Subqueries (Azure SQL Data Warehouse, Parallel Data Warehouse)
This topic gives examples of using subqueries in SQL Data Warehouse or Parallel Data Warehouse.
For the SELECT statement, see SELECT (Transact-SQL)
A subquery is a query that is nested inside a SELECT, INSERT, UPDATE, or DELETE statement, or inside another subquery. This is also called an inner query or inner select.
The statement that contains the subquery. This is also called an outer select.
A subquery that refers to a table in the outer query.
Examples: SQL Data Warehouse and Parallel Data Warehouse
This section provides examples of subqueries supported in SQL Data Warehouse or Parallel Data Warehouse.
A. TOP and ORDER BY in a subquery
SELECT * FROM tblA WHERE col1 IN (SELECT TOP 100 col1 FROM tblB ORDER BY col1);
B. HAVING clause with a correlated subquery
SELECT dm.EmployeeKey, dm.FirstName, dm.LastName FROM DimEmployee AS dm GROUP BY dm.EmployeeKey, dm.FirstName, dm.LastName HAVING 5000 <= (SELECT sum(OrderQuantity) FROM FactResellerSales AS frs WHERE dm.EmployeeKey = frs.EmployeeKey) ORDER BY EmployeeKey;
C. Correlated subqueries with analytics
SELECT * FROM ReplA AS A WHERE A.ID IN (SELECT sum(B.ID2) OVER() FROM ReplB AS B WHERE A.ID2 = B.ID);
D. Correlated union statements in a subquery
SELECT * FROM RA WHERE EXISTS (SELECT 1 FROM RB WHERE RB.b1 = RA.a1 UNION ALL SELECT 1 FROM RC);
E. Join predicates in a subquery
SELECT * FROM RA INNER JOIN RB ON RA.a1 = (SELECT COUNT(*) FROM RC);
F. Correlated join predicates in a subquery
SELECT * FROM RA WHERE RA.a2 IN (SELECT 1 FROM RB INNER JOIN RC ON RA.a1=RB.b1+RC.c1);
G. Correlated subselects as data sources
SELECT * FROM RA WHERE 3 = (SELECT COUNT(*) FROM (SELECT b1 FROM RB WHERE RB.b1 = RA.a1) X);
H. Correlated subqueries in the data values used with aggregates
SELECT Rb.b1, (SELECT RA.a1 FROM RA WHERE RB.b1 = RA.a1) FROM RB GROUP BY RB.b1;
I. Using IN with a correlated subquery
The following example uses
IN in a correlated, or repeating, subquery. This is a query that depends on the outer query for its values. The inner query is run repeatedly, one time for each row that may be selected by the outer query. This query retrieves one instance of the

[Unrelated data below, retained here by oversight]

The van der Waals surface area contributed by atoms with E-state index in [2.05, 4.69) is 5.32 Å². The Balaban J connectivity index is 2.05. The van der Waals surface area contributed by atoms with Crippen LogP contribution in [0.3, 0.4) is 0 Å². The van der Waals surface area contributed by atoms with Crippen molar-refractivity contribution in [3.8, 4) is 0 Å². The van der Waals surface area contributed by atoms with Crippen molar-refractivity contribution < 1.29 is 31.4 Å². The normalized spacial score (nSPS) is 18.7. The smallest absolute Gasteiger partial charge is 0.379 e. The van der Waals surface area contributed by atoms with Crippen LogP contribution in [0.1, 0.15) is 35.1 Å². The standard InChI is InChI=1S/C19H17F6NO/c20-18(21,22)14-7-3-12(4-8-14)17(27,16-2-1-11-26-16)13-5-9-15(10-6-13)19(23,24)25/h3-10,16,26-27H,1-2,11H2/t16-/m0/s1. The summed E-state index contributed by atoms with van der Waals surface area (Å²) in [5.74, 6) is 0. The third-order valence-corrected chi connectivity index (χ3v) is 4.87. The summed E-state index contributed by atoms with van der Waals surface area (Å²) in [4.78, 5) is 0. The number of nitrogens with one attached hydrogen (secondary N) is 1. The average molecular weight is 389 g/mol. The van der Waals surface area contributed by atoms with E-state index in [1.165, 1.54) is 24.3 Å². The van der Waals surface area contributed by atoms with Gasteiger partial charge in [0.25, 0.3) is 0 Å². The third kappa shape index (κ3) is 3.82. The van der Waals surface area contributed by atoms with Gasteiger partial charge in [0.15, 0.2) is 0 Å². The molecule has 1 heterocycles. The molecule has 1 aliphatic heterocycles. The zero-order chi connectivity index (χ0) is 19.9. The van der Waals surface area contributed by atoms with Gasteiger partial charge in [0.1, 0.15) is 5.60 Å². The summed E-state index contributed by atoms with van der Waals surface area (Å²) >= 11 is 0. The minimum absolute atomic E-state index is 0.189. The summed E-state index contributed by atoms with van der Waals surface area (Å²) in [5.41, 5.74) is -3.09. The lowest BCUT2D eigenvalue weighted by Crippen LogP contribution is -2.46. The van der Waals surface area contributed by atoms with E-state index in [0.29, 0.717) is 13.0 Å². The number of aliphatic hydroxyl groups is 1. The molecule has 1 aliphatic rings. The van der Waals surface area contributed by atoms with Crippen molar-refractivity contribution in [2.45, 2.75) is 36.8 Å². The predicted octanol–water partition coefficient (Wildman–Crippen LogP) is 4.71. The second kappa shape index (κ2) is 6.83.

EmployeeKey plus first and last name of each employee for which the
OrderQuantity in the
FactResellerSales table is
5 and for which the employee identification numbers match in the
SELECT DISTINCT dm.EmployeeKey, dm.FirstName, dm.LastName FROM DimEmployee AS dm WHERE 5 IN (SELECT OrderQuantity FROM FactResellerSales AS frs WHERE dm.EmployeeKey = frs.EmployeeKey) ORDER BY EmployeeKey;
J. Using EXISTS versus IN with a subquery
The following example shows queries that are semantically equivalent to illustrate the difference between using the
EXISTS keyword and the
IN keyword. Both are examples of a subquery that retrieves one instance of each product name for which the product subcategory is
ProductSubcategoryKey matches between the
SELECT DISTINCT EnglishProductName FROM DimProduct AS dp WHERE EXISTS (SELECT * FROM DimProductSubcategory AS dps WHERE dp.ProductSubcategoryKey = dps.ProductSubcategoryKey AND dps.EnglishProductSubcategoryName = 'Road Bikes') ORDER BY EnglishProductName;
SELECT DISTINCT EnglishProductName FROM DimProduct AS dp WHERE dp.ProductSubcategoryKey IN (SELECT ProductSubcategoryKey FROM DimProductSubcategory WHERE EnglishProductSubcategoryName = 'Road Bikes') ORDER BY EnglishProductName;
K. Using multiple correlated subqueries
This example uses two correlated subqueries to find the names of employees who have sold a particular product.
SELECT DISTINCT LastName, FirstName, e.EmployeeKey FROM DimEmployee e JOIN FactResellerSales s ON e.EmployeeKey = s.EmployeeKey WHERE ProductKey IN (SELECT ProductKey FROM DimProduct WHERE ProductSubcategoryKey IN (SELECT ProductSubcategoryKey FROM DimProductSubcategory WHERE EnglishProductSubcategoryName LIKE '%Bikes')) ORDER BY LastName ;